• Diversity and inclusion:  Board diversity is a well-established need.  Inclusion not only means differences by demographics but recruiting new board members and maximizing the best they have to offer.   Nonprofit boards traditionally try to acculturate new board members to the current culture instead of maximizing their potentials. For example, a person with financial strategy and accounting backgrounds will be asked to work with the CFO on accounting-related problems because this has been the prior process. Instead, he/s should be asked to develop a long term-term financial plan.  This should be more meaningful work for the new board member and of significant benefit to the organization.
  • Meeting format:  For the thousands of nonprofits that have had to suddenly change meeting format from face-to-face to a virtual format,  it is time to consider what is best for the organization post-Covid.  Can the board, management, and staff be productive working from home? Will a virtual face-to-face process be acceptable in terms of productivity and client satisfaction?  How can productivity be assessed under the virtual format?
  • Curiosity is Key: To keep a nonprofit sustainable in the long term beyond the pandemic, Deloitte Consulting concludes, “Directors should get out of the ‘same old’ board room, and should even look across borders to learn from approaches in (different nonprofits) and companies…. Developing new skills and insights are essential for innovation and should be sought to create the questioning and challenging environment needed to imagine, inspire and deliver better outcomes (and impacts). Complacency (in uncertain times) can be a killer.”*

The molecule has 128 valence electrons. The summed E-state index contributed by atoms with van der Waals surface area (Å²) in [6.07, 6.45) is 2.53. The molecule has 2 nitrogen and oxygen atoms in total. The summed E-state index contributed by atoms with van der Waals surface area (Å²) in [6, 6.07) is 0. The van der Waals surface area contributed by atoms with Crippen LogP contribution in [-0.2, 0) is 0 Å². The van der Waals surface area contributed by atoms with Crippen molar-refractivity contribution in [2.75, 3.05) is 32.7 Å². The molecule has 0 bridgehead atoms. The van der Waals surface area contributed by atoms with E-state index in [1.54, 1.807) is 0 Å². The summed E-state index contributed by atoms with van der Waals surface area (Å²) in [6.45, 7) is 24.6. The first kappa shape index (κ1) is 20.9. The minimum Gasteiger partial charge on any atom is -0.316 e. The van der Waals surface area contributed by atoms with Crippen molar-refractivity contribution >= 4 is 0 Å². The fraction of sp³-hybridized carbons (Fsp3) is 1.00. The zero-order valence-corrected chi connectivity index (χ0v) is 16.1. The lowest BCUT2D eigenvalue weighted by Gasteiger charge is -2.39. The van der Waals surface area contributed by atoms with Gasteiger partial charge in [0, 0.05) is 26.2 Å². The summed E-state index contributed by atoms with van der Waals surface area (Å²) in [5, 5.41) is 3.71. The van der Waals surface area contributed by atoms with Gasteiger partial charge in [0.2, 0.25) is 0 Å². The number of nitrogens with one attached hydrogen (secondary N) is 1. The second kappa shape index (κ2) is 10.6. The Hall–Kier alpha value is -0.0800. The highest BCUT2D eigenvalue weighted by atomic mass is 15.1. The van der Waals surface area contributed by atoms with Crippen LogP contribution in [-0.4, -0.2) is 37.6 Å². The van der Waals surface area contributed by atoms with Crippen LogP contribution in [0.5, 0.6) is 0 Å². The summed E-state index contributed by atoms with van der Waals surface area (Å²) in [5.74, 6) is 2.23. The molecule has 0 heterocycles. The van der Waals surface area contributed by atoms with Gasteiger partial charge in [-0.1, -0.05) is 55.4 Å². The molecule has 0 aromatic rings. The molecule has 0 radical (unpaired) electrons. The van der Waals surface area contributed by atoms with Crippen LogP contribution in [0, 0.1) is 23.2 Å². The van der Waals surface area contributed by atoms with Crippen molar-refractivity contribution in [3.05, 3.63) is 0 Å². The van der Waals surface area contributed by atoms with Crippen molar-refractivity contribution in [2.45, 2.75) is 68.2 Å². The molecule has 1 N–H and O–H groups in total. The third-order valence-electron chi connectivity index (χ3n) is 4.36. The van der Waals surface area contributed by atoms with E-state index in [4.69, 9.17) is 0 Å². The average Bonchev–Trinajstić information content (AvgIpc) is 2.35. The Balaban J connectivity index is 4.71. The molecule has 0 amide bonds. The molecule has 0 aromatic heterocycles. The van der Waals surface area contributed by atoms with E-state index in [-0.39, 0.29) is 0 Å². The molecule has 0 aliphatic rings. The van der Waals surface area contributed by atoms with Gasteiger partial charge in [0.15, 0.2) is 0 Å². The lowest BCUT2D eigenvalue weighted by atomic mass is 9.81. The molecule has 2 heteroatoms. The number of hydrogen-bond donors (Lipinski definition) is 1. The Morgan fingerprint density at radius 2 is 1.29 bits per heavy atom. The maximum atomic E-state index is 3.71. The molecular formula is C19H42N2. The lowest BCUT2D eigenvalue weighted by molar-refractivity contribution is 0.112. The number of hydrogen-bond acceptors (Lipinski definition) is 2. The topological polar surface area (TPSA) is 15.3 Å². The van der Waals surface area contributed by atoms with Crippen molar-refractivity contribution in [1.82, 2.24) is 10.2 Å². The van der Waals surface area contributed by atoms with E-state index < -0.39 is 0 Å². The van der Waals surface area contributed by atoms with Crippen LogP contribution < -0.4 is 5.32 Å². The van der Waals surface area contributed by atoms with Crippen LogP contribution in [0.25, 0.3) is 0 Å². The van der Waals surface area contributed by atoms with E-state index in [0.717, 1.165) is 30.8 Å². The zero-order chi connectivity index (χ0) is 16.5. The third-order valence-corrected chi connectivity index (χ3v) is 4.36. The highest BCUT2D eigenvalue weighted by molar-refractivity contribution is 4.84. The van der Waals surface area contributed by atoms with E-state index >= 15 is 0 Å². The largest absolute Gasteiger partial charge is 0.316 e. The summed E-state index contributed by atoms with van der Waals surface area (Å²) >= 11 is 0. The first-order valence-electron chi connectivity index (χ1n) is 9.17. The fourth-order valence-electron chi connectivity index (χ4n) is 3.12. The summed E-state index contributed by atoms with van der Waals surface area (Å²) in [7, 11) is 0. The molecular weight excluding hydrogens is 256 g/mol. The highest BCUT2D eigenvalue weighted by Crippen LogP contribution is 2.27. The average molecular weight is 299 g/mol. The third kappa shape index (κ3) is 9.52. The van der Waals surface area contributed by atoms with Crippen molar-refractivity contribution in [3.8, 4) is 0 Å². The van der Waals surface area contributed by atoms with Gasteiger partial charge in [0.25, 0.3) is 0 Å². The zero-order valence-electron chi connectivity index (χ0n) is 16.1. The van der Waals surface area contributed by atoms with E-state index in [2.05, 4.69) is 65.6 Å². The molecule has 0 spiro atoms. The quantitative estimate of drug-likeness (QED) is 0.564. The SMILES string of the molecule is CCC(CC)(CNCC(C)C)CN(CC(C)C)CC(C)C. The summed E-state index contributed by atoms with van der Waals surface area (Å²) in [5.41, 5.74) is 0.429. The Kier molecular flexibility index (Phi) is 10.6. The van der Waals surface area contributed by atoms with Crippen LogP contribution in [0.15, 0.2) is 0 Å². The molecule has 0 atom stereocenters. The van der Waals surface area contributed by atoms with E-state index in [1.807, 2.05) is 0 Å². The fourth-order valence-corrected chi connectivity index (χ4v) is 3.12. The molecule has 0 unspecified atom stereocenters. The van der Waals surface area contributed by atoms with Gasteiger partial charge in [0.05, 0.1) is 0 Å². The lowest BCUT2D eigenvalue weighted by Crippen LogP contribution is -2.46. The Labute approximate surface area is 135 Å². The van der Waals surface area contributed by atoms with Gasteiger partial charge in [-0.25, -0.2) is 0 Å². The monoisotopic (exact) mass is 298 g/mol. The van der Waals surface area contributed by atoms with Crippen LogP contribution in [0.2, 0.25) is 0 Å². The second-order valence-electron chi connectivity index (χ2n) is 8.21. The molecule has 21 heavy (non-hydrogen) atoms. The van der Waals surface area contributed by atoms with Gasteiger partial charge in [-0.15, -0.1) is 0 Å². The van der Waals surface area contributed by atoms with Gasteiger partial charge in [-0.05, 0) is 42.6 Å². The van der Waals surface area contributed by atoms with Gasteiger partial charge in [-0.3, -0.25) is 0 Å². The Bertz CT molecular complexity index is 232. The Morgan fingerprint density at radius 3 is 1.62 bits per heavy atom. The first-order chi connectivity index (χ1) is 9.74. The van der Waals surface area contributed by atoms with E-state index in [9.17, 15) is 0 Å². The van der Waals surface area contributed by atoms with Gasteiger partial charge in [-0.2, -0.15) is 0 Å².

*https://www.google.com/searchq=Sevn+ways+to+im%5Bprove+board+effectivness+in+uncertgain+times&ie=utf-8&oe=utf 8#q=Seven+ways+to+improve+board+effectiveness+in+uncertain+times

**https://npengage.com/nonprofit-management/lean-implementation/


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Dr. Eugene Fram
Dr. Eugene Framhttps://non-profit-management-dr-fram.com/
Eugene H. Fram, Ed.D., is an expert in nonprofit governance, a business consultant and an award-winning emeritus professor of the Saunders College of Business at Rochester Institute of Technology (RIT). He is also the author of six books and more than 125 published articles and has been widely quoted by national media on topics ranging from business to high-performance nonprofits. His blog platforms on nonprofit governance have in excess of 3500 followers. He is a past recipient of RIT's highest award for outstanding teaching and one of a very select group awarded the Presidential Medallion, given to those making exceptionally significant contributions to the university. In 2012, a former student anonymously contributed $3 million to endow an RIT Chair in Critical Thinking in his name, an honor Dr. Fram describes as "a professor's dream come true!" Over his distinguished career, he has served on 12 nonprofit boards overseeing diverse community, national and professional organizations, and also has served on five for-profit boards. His particular passion is helping nonprofit boards perform at high levels as more is expected of these boards today than most people realize. He is the author of Going For Impact – The Nonprofit Director's Essential Guidebook: What to Know, Do and Not Do, and POLICY vs. PAPER CLIPS - How Using the Corporate Model Makes a Nonprofit Board More Efficient & Effective.

DAILY INSPIRATION. DELIVERED.